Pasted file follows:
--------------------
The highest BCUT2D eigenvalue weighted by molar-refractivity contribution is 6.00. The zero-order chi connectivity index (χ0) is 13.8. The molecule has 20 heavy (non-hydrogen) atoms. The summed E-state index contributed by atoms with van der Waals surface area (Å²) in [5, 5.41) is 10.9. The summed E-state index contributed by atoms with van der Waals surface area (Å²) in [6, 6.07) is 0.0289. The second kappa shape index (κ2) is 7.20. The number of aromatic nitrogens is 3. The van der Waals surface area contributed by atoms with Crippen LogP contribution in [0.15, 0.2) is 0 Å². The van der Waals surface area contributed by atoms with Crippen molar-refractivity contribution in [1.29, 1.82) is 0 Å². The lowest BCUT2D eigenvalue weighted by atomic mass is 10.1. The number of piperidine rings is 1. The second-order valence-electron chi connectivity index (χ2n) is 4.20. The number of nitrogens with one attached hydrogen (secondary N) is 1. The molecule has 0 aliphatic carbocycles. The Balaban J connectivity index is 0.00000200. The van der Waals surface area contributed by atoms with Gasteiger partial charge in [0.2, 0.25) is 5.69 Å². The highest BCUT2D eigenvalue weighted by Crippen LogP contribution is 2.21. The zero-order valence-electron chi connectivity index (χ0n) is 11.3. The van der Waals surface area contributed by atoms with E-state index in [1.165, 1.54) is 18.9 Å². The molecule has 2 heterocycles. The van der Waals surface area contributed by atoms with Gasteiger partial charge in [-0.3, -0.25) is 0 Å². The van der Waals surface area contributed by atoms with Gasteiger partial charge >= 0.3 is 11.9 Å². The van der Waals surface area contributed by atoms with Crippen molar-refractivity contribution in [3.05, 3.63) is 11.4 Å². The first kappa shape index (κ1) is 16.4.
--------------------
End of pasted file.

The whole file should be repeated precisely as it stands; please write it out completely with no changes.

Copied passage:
The highest BCUT2D eigenvalue weighted by molar-refractivity contribution is 6.00. The zero-order chi connectivity index (χ0) is 13.8. The molecule has 20 heavy (non-hydrogen) atoms. The summed E-state index contributed by atoms with van der Waals surface area (Å²) in [5, 5.41) is 10.9. The summed E-state index contributed by atoms with van der Waals surface area (Å²) in [6, 6.07) is 0.0289. The second kappa shape index (κ2) is 7.20. The number of aromatic nitrogens is 3. The van der Waals surface area contributed by atoms with Crippen LogP contribution in [0.15, 0.2) is 0 Å². The van der Waals surface area contributed by atoms with Crippen molar-refractivity contribution in [1.29, 1.82) is 0 Å². The lowest BCUT2D eigenvalue weighted by atomic mass is 10.1. The number of piperidine rings is 1. The second-order valence-electron chi connectivity index (χ2n) is 4.20. The number of nitrogens with one attached hydrogen (secondary N) is 1. The molecule has 0 aliphatic carbocycles. The Balaban J connectivity index is 0.00000200. The van der Waals surface area contributed by atoms with Gasteiger partial charge in [0.2, 0.25) is 5.69 Å². The highest BCUT2D eigenvalue weighted by Crippen LogP contribution is 2.21. The zero-order valence-electron chi connectivity index (χ0n) is 11.3. The van der Waals surface area contributed by atoms with E-state index in [1.165, 1.54) is 18.9 Å². The molecule has 2 heterocycles. The van der Waals surface area contributed by atoms with Gasteiger partial charge in [-0.3, -0.25) is 0 Å². The van der Waals surface area contributed by atoms with Gasteiger partial charge >= 0.3 is 11.9 Å². The van der Waals surface area contributed by atoms with Crippen molar-refractivity contribution in [3.05, 3.63) is 11.4 Å². The first kappa shape index (κ1) is 16.4.